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As the 14th rolls around I come to the end of my time with my first prototype of the year, Sunwalker Omega. Its stars the eponymous Sunwalker, the very same fighter pilot who “starred” in Sunwalker the last game in my prototypes until today. In this prototype she has been shot down and is beginning to explore the allegedly uninhabited planet she has crashed on.
My inspiration here was Metroid Prime, a really quite fantastic first person game that placed a heavy focus on exploration and atmosphere as well as the shooting that first person games remain known for. I wanted to create a similar atmosphere as the player explores a world that is alien to them.
With this prototype I focused on creating a small, interesting 3D area that required the player to retrace their steps a little bit to solve the main puzzle of the prototype. As my first ever first person game (aside from an unreleased prototype which had very limited game play) I learnt a great deal about creating these kinds of games. First and foremost was the basic movement and looking around.
Unity contains a really quite solid FirstPersonController which I used as a basis for this prototype. It provided sprinting, walking, jumping, collision detection and those fantastic footstep sound effects. I was able to prototype the movement on day one of development and start planning the necessary heights of obstacles to force players to have to make jumps. I ended up forking that controller and adding a couple of features necessary for my game. First I added very rudimentary crouching (simply reduced the y scale of the player object for collision detection and moved the camera down in the scene). I also added a fairly simple under water script based off of the wonderful example provided here.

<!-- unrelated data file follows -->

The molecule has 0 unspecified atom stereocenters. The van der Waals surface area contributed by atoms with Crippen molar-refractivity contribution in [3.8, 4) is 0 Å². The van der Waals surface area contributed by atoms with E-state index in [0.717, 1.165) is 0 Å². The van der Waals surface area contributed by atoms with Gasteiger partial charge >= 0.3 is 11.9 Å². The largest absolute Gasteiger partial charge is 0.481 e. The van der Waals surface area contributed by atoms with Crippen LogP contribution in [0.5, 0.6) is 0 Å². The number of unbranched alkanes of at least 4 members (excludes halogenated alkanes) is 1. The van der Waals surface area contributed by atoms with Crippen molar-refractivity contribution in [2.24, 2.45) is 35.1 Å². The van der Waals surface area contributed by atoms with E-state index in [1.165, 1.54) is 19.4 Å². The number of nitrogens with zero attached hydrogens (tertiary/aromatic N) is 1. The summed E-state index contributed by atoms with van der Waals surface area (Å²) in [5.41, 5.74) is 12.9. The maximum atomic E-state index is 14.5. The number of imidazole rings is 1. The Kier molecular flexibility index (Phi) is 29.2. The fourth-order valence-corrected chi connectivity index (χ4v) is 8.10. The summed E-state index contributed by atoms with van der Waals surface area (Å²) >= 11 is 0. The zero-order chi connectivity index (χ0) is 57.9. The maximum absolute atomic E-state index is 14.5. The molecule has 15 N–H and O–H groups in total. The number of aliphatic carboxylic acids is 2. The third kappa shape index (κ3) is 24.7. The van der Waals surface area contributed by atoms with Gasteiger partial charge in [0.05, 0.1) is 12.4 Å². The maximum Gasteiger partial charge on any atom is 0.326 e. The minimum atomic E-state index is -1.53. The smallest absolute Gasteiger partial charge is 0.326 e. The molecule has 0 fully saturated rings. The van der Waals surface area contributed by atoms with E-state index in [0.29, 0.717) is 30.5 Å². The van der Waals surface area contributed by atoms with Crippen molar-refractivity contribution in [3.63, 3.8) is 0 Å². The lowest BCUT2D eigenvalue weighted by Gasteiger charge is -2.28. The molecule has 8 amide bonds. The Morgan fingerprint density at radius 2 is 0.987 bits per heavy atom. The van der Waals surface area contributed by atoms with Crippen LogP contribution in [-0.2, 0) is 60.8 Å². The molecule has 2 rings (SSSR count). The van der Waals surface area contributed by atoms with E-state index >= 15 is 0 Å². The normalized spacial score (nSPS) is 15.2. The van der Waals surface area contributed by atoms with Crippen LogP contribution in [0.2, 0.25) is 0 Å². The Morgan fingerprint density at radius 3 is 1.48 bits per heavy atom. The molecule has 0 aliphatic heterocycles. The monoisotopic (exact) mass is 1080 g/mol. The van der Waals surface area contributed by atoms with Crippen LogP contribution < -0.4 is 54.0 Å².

That was the bulk of the coding work on this project. The rest revolved around the puzzle design. Minor Spoilers for the prototype follow, I recommend you play it first before reading on. The primary puzzle of Sunwalker Omega revolves around opening a gate at the far end of the playable area. This is done so using a switch in front of it. I initially coded two scripts, a Target (placed on the object the switch would activate) and a Switch script. When the key e is pressed the switch checks if the player is looking at it. If they are the switch calls an activate method on the Target.
From here I expanded these basic scripts adding a PoweredSwitch (which requires it’s power to be on for the click event to send activation to the target) and a switch which requires the player to posses an item in order for it to activate. To support these switches I developed a simple Messanger script which displays the big text messages to the player that instruct them on how to proceed. I also added a simple Inventory system that will likely get expanded as the year progresses and I have more complicated needs (you can’t view the inventory, or equip items and each item is defined in code).
Designing and Building